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Certification update 
 
Last Week, we certified 39 facilities in 13 countries: Bangladesh, Cambodia, China, Guatemala, Honduras, India, Kenya, Lao, Mexico, Pakistan, Peru, Philippines, and Vietnam. 
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Bangladesh
U.S., Bangladesh apparel industries to strengthen ties under new MoU
Bangladesh led January’s surprising U.S. apparel imports increase

150 Bangladeshi exporters facing uncertainty as payments and shipments to Russia halt

Chile
How Eco Fibra is tackling the fashion dumpster in the Chilean Desert

China
China remains dominant player for apparel US imports in early 2022
In China, sustainability is bubbling up


Egypt
Egypt garment exports record 54 percent increase in January 2022

India
PLI scheme for textiles attracts 67 companies

Vietnam
Hansoll Textile to launch solar power projects on rooftops of facilities in southern Vietnam
Vietnam to begin work on two giant industrial parks

 
Events
 
WRAP is hosting several upcoming training courses. If you are interested in attending, please reach out to our Director, Auditor Training, K.T. Ramakrishnan
 
Lead Auditor Training (online)
March 14 — 18, 2022
Asia and Southeast Asia

Refresher Course (online)
April 12, 2022
India and Sri Lanka
Lead Auditor Training (in-person)
April 4 — April 8, 2022
Delhi, India

 
Special content 
 
We are pleased to announce we have renewed our partnership with the Bangladesh Garment Manufacturers and Exporters Association (BGMEA) under a newly revitalized Memorandum of Understanding (MoU). 

Click here to read our full joint press release.



 
AAFA's President and CEO, Steve Lamar, recently sat down with WRAP's President and CEO, Avedis Seferian, to discuss the role of government in the human rights arena, the increased importance of conducting proper due diligence, and what stakeholders can expect from our partnership over the next year.

Tune in here.

 
The United States Fashion Industry Association (USFIA) has welcomed Worldwide Responsible Accredited Production (WRAP) as its 2022 Corporate Social Responsibility Sponsor. In a time when corporate responsibility is one of the top issues facing our industry, we could not be more pleased to expand our collaboration, helping ensure the safe, responsible, and ethical production of garments and textiles around the world.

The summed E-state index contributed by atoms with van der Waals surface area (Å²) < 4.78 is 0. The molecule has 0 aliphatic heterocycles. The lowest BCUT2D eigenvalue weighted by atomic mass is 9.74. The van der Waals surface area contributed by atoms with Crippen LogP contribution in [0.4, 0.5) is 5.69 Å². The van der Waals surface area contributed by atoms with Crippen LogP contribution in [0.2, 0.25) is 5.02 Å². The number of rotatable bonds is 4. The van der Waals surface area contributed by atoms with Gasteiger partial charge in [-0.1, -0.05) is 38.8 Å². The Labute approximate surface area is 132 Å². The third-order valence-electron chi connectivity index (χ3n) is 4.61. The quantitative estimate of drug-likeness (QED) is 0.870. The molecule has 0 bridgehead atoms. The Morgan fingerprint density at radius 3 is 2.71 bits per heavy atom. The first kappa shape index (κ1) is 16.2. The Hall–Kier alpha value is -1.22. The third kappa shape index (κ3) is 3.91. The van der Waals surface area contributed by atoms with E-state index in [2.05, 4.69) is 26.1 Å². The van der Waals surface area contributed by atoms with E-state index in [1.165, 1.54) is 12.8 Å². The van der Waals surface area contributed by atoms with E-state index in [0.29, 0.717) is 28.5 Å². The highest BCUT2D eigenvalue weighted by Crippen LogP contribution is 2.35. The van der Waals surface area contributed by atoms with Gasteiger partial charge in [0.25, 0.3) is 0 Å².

Click here to learn more.

 
Avedis Seferian, WRAP's President and CEO, joined the American Apparel & Footwear Association (AAFA) to discuss labor issues in supply chains and the apparel industry at large.

Tune in here.





 
We are pleased to announce the launch of a strategic partnership with Trusted Experts on Due Diligence (TEDD) designed to bolster brands conducting due diligence related to human rights issues in their supply chains.

Click here to read our full joint press release.



 
A joint publication by the American Apparel & Footwear Association (AAFA) and WRAP offers new guidance to understand and eradicate forced labor in the supply chain.

Click here to read.

(Requires an AAFA membership)



 
Learn more about symphonization, WRAP's proposal to reduce audit fatigue and establish a truly harmonious social compliance paradigm.

Click here to learn more.





 
News from the past week 
 
Bangladesh
U.S., Bangladesh apparel industries to strengthen ties under new MoU
(Just Style, March 14, 2022)
The American Apparel and Footwear Association (AAFA) and the Bangladesh Garment and Manufacturers Exporters Association (BGMEA) have revealed plans to work together to increase the latter's access to the U.S. market, improve purchasing practices, and encourage sustainability. Their Memorandum of Understanding (MoU) stipulates that the AAFA will support Bangladesh in promoting its trade interests in America, especially in advocating for the withdrawal of GSP suspension to recognize the progress made by the local industry in the areas of workplace safety, worker well-being, and environmental sustainability. They will also work collaboratively on capacity building to cut time and cost with the goal of making the supply chain more sustainable. The renewed partnership includes plans to develop joint training programs for workers and management, a special collaboration with the BGMEA Center for Innovation, Efficiency and OSH; and a commitment to deepen the relationship between both parties and BGMEA University of Fashion & Technology (BUFT).

Bangladesh led January’s surprising U.S. apparel imports increase
(Sourcing Journal, March 9, 2022)